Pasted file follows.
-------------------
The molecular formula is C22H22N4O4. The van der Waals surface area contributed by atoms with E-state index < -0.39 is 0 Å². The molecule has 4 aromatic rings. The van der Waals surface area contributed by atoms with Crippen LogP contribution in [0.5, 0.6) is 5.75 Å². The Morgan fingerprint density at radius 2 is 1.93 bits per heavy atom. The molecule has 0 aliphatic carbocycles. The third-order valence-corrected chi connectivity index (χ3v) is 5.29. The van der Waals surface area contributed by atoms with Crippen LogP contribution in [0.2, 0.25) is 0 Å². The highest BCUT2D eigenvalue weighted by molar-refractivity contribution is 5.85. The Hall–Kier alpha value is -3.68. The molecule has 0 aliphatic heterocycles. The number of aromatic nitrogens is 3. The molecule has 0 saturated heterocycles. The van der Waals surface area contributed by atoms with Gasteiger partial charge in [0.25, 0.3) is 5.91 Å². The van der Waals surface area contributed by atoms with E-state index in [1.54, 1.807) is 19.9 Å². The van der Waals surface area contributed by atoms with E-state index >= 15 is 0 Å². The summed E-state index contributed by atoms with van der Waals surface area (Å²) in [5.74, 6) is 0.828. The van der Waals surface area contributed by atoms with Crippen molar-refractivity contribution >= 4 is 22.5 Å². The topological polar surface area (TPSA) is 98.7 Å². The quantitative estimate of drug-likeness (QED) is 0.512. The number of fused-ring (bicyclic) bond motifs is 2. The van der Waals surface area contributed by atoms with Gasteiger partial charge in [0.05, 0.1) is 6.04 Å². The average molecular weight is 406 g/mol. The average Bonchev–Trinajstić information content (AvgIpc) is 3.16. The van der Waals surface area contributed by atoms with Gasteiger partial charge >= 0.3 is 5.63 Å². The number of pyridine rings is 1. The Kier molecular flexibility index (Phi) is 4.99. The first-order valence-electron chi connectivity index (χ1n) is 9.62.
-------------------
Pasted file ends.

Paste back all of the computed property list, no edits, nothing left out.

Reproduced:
The molecular formula is C22H22N4O4. The van der Waals surface area contributed by atoms with E-state index < -0.39 is 0 Å². The molecule has 4 aromatic rings. The van der Waals surface area contributed by atoms with Crippen LogP contribution in [0.5, 0.6) is 5.75 Å². The Morgan fingerprint density at radius 2 is 1.93 bits per heavy atom. The molecule has 0 aliphatic carbocycles. The third-order valence-corrected chi connectivity index (χ3v) is 5.29. The van der Waals surface area contributed by atoms with Crippen LogP contribution in [0.2, 0.25) is 0 Å². The highest BCUT2D eigenvalue weighted by molar-refractivity contribution is 5.85. The Hall–Kier alpha value is -3.68. The molecule has 0 aliphatic heterocycles. The number of aromatic nitrogens is 3. The molecule has 0 saturated heterocycles. The van der Waals surface area contributed by atoms with Gasteiger partial charge in [0.25, 0.3) is 5.91 Å². The van der Waals surface area contributed by atoms with E-state index in [1.54, 1.807) is 19.9 Å². The van der Waals surface area contributed by atoms with E-state index >= 15 is 0 Å². The summed E-state index contributed by atoms with van der Waals surface area (Å²) in [5.74, 6) is 0.828. The van der Waals surface area contributed by atoms with Crippen molar-refractivity contribution >= 4 is 22.5 Å². The topological polar surface area (TPSA) is 98.7 Å². The quantitative estimate of drug-likeness (QED) is 0.512. The number of fused-ring (bicyclic) bond motifs is 2. The van der Waals surface area contributed by atoms with Gasteiger partial charge in [0.05, 0.1) is 6.04 Å². The average molecular weight is 406 g/mol. The average Bonchev–Trinajstić information content (AvgIpc) is 3.16. The van der Waals surface area contributed by atoms with Gasteiger partial charge >= 0.3 is 5.63 Å². The number of pyridine rings is 1. The Kier molecular flexibility index (Phi) is 4.99. The first-order valence-electron chi connectivity index (χ1n) is 9.62.